PLANS BY Iarnród Éireann to build a 60 metre-tall office block at Tara Street rail station, opposite the Custom House in Dublin, have been rejected by An Bord Pleanála.
The company had sought permission for the building as part of its €100 million redevelopment of the Dart and main line station, the second-busiest in the country.
The project was necessary to cope with increasing passenger numbers, and the office block was essential to the commercial viability of the scheme, the company said.
However An Bord Pleanála has told Iarnród Éireann that the proposed office building, because of its height and scale, would have an adverse effect not only on the Custom House, but the riverscape, streetscape, and the visual character of the city centre.
At 15 storeys, the building would be slightly higher than nearby Liberty Hall and almost twice the height of the Custom House. The development, which includes a glazed three-storey concourse and 10 storeys of office accommodation, has been designed by Canadian architects Adamson Associates with a “grain of rice” or “ship-shape” motif.
In a letter sent to Iarnród Éireann last Friday, the planning board has directed that significant changes be made to the scheme if it is to remain under consideration for planning permission.
Chief among these is the reduction of the main building to 49.1m (161ft).
The board has directed that other buildings in the scheme also be reduced by 11.7m (38ft) to correspond with the reduction in height of the main tower.
In its letter, the board said the building would “adversely affect the setting of the Custom House, a protected structure of primary national importance, and by itself and by precedent, unduly detract from the visual character and amenities of the city centre”.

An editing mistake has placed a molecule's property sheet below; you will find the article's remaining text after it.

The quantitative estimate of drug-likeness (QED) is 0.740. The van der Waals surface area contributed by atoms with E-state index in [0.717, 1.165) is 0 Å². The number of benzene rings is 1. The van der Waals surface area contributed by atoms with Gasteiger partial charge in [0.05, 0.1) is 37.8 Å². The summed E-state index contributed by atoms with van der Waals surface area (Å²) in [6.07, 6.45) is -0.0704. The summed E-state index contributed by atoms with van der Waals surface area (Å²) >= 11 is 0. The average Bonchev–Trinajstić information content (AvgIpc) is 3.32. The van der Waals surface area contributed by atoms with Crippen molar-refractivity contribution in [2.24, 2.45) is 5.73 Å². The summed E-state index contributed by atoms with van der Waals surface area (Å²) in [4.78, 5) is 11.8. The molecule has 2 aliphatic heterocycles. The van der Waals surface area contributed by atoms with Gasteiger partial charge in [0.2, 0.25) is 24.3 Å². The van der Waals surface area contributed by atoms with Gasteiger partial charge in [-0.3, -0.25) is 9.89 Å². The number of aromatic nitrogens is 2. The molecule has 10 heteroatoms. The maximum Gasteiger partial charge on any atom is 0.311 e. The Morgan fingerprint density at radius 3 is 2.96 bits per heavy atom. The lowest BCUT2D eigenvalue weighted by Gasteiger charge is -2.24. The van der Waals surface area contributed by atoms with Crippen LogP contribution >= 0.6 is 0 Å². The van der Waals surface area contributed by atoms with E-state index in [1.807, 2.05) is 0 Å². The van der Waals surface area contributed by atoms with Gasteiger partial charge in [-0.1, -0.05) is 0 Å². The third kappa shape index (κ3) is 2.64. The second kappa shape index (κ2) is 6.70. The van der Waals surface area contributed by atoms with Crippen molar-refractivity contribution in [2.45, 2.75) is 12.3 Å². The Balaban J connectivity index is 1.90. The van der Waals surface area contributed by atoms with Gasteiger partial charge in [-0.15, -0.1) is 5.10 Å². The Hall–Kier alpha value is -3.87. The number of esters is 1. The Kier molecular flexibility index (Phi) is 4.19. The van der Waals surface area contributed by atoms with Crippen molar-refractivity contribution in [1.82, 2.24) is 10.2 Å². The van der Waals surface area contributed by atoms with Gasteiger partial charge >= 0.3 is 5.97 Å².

It also criticises the layout at ground floor level, which it said “unduly restricts accessibility and circulation between the station concourse and the public realm”. It has directed that it also be redesigned.
Iarnród Éireann has until November 27th to submit new designs to the board. A spokesman for the company yesterday said it had only just received the letter and was examining it.
However during An Bord Pleanála’s public hearing on the development last July, Iarnród Éireann said the loss of any floors from the office tower would significantly reduce its commercial viability.
The application for the development was made directly to the board under the Strategic Infrastructure Act, which allows certain categories of development to bypass the local authority planning process.
Dublin City Council is opposed to the proposed development and has described the 60.8m (199ft) building as a “large slab form” sitting poorly in the skyline. It recommended that An Bord Pleanála reject Iarnród Éireann’s proposals.
An Bord Pleanála said it intends to make its final decision on the project by February 1st next.